By Hyacinth Empinado
Armed with a wand and funky spectacles, Beatrice Steinert steps into a world of lush green mounds and bright blue dots.
“To me, this is literally sitting right here,” she says, as she strokes something mid-air.
This is not some hallucinogenic trip. Rather, Steinert was exploring a microscopic snail embryo in 3-D at the YURT, a virtual reality theater at Brown University.
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For her undergraduate senior thesis here, she dove into the past and future of scientific imaging. She was drawn to how beautiful and abstract these illustrations can be.
“I try to use my artistic practice as a way to further investigate the methods of creating images that have been so important to science for a very, very long time,” Steinert said.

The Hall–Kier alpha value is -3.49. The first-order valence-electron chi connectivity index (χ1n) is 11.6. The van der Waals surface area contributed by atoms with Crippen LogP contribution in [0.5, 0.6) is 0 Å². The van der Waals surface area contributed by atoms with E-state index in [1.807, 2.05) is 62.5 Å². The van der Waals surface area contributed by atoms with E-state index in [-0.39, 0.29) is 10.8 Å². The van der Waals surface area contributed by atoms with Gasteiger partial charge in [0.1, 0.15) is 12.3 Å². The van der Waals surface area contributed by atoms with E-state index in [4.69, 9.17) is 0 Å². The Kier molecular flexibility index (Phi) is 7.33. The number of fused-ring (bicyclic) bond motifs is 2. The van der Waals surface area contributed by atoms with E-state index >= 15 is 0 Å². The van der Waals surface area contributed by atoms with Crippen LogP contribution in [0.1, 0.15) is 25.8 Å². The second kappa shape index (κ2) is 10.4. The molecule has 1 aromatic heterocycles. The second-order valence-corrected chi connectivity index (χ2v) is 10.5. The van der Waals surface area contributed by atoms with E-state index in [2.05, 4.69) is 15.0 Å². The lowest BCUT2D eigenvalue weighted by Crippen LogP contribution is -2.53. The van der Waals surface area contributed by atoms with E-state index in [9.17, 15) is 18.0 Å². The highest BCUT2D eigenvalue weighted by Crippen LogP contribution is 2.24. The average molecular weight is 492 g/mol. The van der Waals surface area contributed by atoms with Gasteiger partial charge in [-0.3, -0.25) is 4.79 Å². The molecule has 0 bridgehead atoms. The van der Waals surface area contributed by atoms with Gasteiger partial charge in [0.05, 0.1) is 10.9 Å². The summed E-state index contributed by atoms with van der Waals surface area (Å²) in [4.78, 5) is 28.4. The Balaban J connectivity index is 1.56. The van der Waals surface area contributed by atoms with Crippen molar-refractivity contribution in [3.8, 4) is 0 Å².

It lead her to a scientist named Edwin Grant Conklin.
Conklin was part of a group of scientists at the Marine Biological Laboratory in Woods Hole, Mass., who pioneered a line of research called cell lineage in the late 19th century.
He focused on the embryos of a snail called Crepidula fornicata and traced parts like a foot, the mouth, and intestines to the earliest stages of cell division.
To do this, he had to collect embryos at different stages of development, drawing each of them by hand, piecing the cells together like a puzzle.
“It was incredibly time-consuming, incredibly meticulous, and difficult,” said Jane Maienschein, director of the Marine Biological Laboratory History Project. “It’s the kind of work that the people would not do today.” Read more …
Source: Drawing life at its start, cell by cell | STAT